Pronunciation and Intralingual Subtitling in the university Environment
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|Qualitative and Quantitative research|
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1.1 Background to the study
When we watch some films on television, we notice a series of words displayed usually at the bottom of the television screen. These words are called subtitles. It was not long after the invention of film that efforts were made to convey the dialogue of the actors to the audience.
They started with what we now call intertitles: texts, drawn or printed on printed paper, filmed and placed between sequences of the film. They were first seen in 1903 as epic, descriptive titles in Edwin Stanton Porter’s Tom’s Cabin. (The technique may have been invented by cartoonist and filmmaker J. Stuart Blackton).
The titles were from 1909 on called sub-titles as they were used in the same way as subtitles in for instance a newspaper. Early, but rarely the subtitles were placed in the moving image, for instance as in Porter’s College Chum (1907) or the French film Judex (1916) or Mireille (1922). In fact, the very first ‘’subtitles” in the modern sense saw the light of the already during the silent film era.
In 1909 M.N. Topp registered a patent for a ’’device for the rapid showing of titles for moving pictures other than those on the film strip”. With this method, the projectionist using a sciopticon (a kind of slide projection) showed the subtitles on the screen below the intertitles.
However, this was never much more than a curiosity, although similar techniques, with the titles on a film strip instead of slides, have been used from time to time up to the present day (Brant.pg.30). From the year 1927 on, with the invention of sound film, the audience could hear the actors, so the titles inserted between scenes disappeared and the problem assumed new dimensions.
Of course, one could make several language versions or have the film post synchronized (dubbed) in another language. However, some film producers and distributors found this technically complex and expensive. They thus, became what we now called subtitles, and since this technique is comparatively cheap.
It became the preferred method in smaller language areas. In the early day of film subtitling, the main problem was to place the subtitles on the distribution copies, as the negative was usually in safekeeping in the country of origin.
Norway, Sweden, Hungary, and France quickly took the lead in developing techniques for subtitling films.
However, the first attested showing of a sound film with subtitles was when the jazz singer (originally released in the U.S. in October 1927) opened in Paris, on January 26, 1929, with subtitles in French. Later that year, Italy followed suit, and on August 17 1929, another A1 Jolson film, The Singing Fool, opened in Copenhagen, fitted with Danish subtitles. (Gottlieb, pg. 210)
Subtitles are most often used to help viewers who are deaf, hard of hearing, or people who have accent recognition problems to follow the dialogue or commentary in films. Recently, it has been used in the language teaching field and also in interpreting.
Nevertheless, as a linguist, I am out to seek how one can use subtitled films to learn and teach appropriate English pronunciation, which will be helpful in everyday conversation.
The manner in which native speakers of English pronounce words is undoubtedly different from that of non-native speakers (NNS). Thus, this study will look at how one can use subtitles to enhance pronunciation.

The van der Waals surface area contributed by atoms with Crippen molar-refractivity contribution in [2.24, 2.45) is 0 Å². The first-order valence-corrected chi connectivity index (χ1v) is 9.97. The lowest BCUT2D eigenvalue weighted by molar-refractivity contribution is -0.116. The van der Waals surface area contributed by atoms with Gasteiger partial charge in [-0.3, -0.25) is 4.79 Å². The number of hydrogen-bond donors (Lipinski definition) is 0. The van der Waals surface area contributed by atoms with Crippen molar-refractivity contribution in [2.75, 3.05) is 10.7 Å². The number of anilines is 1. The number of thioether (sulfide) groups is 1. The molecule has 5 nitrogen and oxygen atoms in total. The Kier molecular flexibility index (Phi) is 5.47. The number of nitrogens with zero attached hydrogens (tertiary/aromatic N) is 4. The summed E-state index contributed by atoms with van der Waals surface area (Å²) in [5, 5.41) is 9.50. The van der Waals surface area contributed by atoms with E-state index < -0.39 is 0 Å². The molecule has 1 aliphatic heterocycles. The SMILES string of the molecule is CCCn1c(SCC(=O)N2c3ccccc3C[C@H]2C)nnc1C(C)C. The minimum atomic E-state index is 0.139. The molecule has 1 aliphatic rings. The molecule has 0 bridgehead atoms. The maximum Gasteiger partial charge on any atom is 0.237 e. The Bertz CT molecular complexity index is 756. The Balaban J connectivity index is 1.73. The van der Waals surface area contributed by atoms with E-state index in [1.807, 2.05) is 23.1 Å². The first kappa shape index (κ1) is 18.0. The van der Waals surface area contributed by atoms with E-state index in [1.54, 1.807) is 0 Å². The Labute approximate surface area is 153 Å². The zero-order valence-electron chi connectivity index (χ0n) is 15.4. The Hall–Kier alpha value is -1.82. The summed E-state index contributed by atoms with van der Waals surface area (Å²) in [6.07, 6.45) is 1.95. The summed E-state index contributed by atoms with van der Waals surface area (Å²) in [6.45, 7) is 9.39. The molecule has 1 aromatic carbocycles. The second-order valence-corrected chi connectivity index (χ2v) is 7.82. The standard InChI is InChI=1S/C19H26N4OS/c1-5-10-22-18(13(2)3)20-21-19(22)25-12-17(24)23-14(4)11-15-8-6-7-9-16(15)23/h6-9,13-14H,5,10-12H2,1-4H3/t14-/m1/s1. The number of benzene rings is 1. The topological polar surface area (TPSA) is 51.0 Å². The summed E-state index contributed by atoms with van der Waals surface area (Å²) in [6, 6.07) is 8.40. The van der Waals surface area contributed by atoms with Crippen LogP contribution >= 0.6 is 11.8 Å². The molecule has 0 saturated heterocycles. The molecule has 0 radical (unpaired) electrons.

The film that is to be used in this investigation is The Sound of Music produced and directed by Robert Wise, based on the musical book written by the writing Of Howard Lindsay and Russell Crouse, and screenplay by Ernest Lehman; and it is also based on the book: The Story of the Trapp Family by Maria Von Trapp.
This is because this film has been professionally subtitled, so it will leave learners and teachers with a qualified choice.
The reason for choosing this topic is because it has been noticed that many people like watching films but do not know that it can be academically helpful. This would make students create language within a familiar and motivating context that is, using its audio-visual extract, like the films.
The students will also feel as if they were playing an active role in their own learning process, thus their language learning is enhanced. The use of sophisticated computers is hardly used in our context.
This is because it is expensive and so, the use of subtitles would be a cheaper way in achieving this goal of learning a second language and also because technology which is very motivating to students is not used in Cameroonian schools, therefore subtitles would be a substitute.
PURPOSE OF THE STUDY
This topic should be studied because many people watch films but do not know that it can be helpful in language learning and teaching especially pronunciation which is the point of focus of this study. As a result, this study sets out to investigate how subtitles can be used to enhance pronunciation among learners of English phonology.
STATEMENT OF THE PROBLEM
Although research has been carried out on the use of intralingual subtitles in language learning and teaching, it is not adequate and most of it has been done abroad. This, therefore, requires that an investigation be conducted into the influence intralingual subtitles have on the learning of a second language in Cameroon.
OBJECTIVES OF THE STUDY
The primary objectives of this research are:
- To describe the benefits of intralingual subtitles in the learning and teaching of pronunciation.
- To recommend to teachers and policymakers the implementation of monolingual subtitles in teaching English pronunciation.
- To advocate for other viewers on the use of intralingual subtitled films to learn pronunciation.